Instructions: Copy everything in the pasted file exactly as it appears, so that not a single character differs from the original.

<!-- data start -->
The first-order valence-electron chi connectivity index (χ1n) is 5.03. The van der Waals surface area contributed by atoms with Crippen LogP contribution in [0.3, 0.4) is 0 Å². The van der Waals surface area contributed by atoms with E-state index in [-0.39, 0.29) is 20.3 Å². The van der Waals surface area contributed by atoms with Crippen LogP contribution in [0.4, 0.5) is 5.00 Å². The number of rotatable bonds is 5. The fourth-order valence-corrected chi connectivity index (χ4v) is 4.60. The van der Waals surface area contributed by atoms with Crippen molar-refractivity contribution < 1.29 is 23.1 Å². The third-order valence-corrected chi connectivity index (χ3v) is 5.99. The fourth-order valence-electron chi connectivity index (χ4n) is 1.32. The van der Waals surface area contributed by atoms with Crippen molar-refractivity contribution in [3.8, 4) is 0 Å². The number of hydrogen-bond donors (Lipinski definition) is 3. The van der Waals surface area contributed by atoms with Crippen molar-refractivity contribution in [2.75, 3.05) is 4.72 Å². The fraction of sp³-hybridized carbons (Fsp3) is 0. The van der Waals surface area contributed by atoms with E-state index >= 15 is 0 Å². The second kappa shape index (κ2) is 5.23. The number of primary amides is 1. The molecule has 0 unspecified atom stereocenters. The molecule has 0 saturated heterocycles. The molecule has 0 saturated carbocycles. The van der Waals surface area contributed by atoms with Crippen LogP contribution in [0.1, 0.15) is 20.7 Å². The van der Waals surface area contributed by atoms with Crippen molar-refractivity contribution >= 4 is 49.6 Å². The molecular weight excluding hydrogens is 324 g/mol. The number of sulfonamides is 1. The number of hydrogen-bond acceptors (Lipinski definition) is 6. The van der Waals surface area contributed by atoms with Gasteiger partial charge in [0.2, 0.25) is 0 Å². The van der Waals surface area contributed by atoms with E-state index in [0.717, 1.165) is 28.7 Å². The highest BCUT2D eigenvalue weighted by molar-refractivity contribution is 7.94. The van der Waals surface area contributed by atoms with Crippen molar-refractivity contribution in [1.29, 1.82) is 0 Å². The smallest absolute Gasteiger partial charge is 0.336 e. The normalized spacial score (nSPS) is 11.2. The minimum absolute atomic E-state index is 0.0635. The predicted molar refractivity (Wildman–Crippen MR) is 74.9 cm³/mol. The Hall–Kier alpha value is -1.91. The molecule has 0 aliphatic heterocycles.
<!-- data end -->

The first-order valence-electron chi connectivity index (χ1n) is 5.03. The van der Waals surface area contributed by atoms with Crippen LogP contribution in [0.3, 0.4) is 0 Å². The van der Waals surface area contributed by atoms with E-state index in [-0.39, 0.29) is 20.3 Å². The van der Waals surface area contributed by atoms with Crippen LogP contribution in [0.4, 0.5) is 5.00 Å². The number of rotatable bonds is 5. The fourth-order valence-corrected chi connectivity index (χ4v) is 4.60. The van der Waals surface area contributed by atoms with Crippen molar-refractivity contribution < 1.29 is 23.1 Å². The third-order valence-corrected chi connectivity index (χ3v) is 5.99. The fourth-order valence-electron chi connectivity index (χ4n) is 1.32. The van der Waals surface area contributed by atoms with Crippen molar-refractivity contribution in [3.8, 4) is 0 Å². The number of hydrogen-bond donors (Lipinski definition) is 3. The van der Waals surface area contributed by atoms with Crippen molar-refractivity contribution in [2.75, 3.05) is 4.72 Å². The fraction of sp³-hybridized carbons (Fsp3) is 0. The van der Waals surface area contributed by atoms with E-state index >= 15 is 0 Å². The second kappa shape index (κ2) is 5.23. The number of primary amides is 1. The molecule has 0 unspecified atom stereocenters. The molecule has 0 saturated heterocycles. The molecule has 0 saturated carbocycles. The van der Waals surface area contributed by atoms with Crippen LogP contribution in [0.1, 0.15) is 20.7 Å². The van der Waals surface area contributed by atoms with Crippen molar-refractivity contribution >= 4 is 49.6 Å². The molecular weight excluding hydrogens is 324 g/mol. The number of sulfonamides is 1. The number of hydrogen-bond acceptors (Lipinski definition) is 6. The van der Waals surface area contributed by atoms with Gasteiger partial charge in [0.2, 0.25) is 0 Å². The van der Waals surface area contributed by atoms with E-state index in [0.717, 1.165) is 28.7 Å². The highest BCUT2D eigenvalue weighted by molar-refractivity contribution is 7.94. The van der Waals surface area contributed by atoms with Crippen molar-refractivity contribution in [1.29, 1.82) is 0 Å². The smallest absolute Gasteiger partial charge is 0.336 e. The normalized spacial score (nSPS) is 11.2. The minimum absolute atomic E-state index is 0.0635. The predicted molar refractivity (Wildman–Crippen MR) is 74.9 cm³/mol. The Hall–Kier alpha value is -1.91. The molecule has 0 aliphatic heterocycles.